Examination of the art of war among the nomad peoples of the steppe could easily lead to archetypes. Indeed, the sustained similarities between the different descriptions that have survived, from the Xiongnu to the Mongols, are certainly very strong: the type of weapon, the tactic of the ‘Parthian shot’, the small horses, the decimal organisation of the army – over a long period these various elements have contributed to a unified pattern of nomadic warfare. Yet despite these undoubtedly important points of resemblance, the analysis should not be limited to them by ignoring developmental variations and interaction with different contexts and societies. One way to resolve this impasse is to identify the historically coherent periods individually within this continuum, and to restrict sources to this specific group of periods. The Turkish period is one such historical era: the expanses of the steppe were indeed unified during the second half of the sixth century, part of the framework of the trans-Asiatic Turkish empire and its tremendous prestige. At its heart, and then at the heart of the political organisations which it inspired and which succeeded it, we can imagine the existence of political and social lines of transmission which influenced military practices in this geographical zone as a whole. Sooner or later, all the later nomad empires were its descendants; the accent here will therefore fall on military life, in order to tease out the specific characteristics of the Turkish period from the archetype, without recourse to Xiongnu or Mongol sources. But elements of comparison with the Uighur empire which followed it in Mongolia, the Khazar empire which followed it in the western steppes, and finally the Khitan empire which dominated the extreme east from the tenth century, are identified.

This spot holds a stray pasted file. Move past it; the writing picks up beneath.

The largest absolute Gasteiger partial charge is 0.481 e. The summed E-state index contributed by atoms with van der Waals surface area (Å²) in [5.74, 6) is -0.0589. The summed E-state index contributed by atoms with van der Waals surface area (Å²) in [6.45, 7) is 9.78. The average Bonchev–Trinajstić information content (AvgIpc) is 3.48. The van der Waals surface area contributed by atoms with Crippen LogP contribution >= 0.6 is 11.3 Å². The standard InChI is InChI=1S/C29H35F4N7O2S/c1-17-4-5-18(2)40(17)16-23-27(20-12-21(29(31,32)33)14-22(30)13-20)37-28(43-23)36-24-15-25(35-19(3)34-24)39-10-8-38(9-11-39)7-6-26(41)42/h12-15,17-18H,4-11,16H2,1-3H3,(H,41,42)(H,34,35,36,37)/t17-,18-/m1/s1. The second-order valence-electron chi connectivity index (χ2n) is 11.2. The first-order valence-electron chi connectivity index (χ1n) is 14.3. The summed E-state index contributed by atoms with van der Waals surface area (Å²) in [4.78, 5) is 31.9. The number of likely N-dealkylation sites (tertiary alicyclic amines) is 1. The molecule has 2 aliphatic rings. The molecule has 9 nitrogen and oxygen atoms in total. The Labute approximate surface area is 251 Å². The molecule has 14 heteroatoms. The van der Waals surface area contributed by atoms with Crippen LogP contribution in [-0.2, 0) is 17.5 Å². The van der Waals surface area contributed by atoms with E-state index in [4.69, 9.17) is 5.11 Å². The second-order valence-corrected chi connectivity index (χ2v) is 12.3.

Early modern European warfare features prominently in several important discussions of early modern violence, notably the debate on the Military Revolution and its variants, as well as forming part of the standard narrative of state formation and the emergence of an international order based on sovereign states. While the dominant trend was towards establishing the state as a monopoly of legitimate violence, the patterns and practices of European warfare remained diverse, as were the ways in which they interacted with state and ‘international’ structures. The creation of permanent forces was slow and uneven, while their implications varied depending on whether they were navies or armies. This chapter contests conventional conceptual models, such as that of ‘limited war’ waged by allegedly disinterested ‘mercenaries’. It argues that efforts to impose tighter discipline arose from multiple political, cultural, social and religious impulses, and varied in effectiveness. War was certainly not limited in terms of its capacity for violence and destruction, but it nonetheless remained broadly within established Christian concepts of ‘just war’ directed by a ‘proper authority’ for legitimate ends. The risks inherent in military operations were an additional constraining factor, despite this period becoming known as an ‘age of battles’.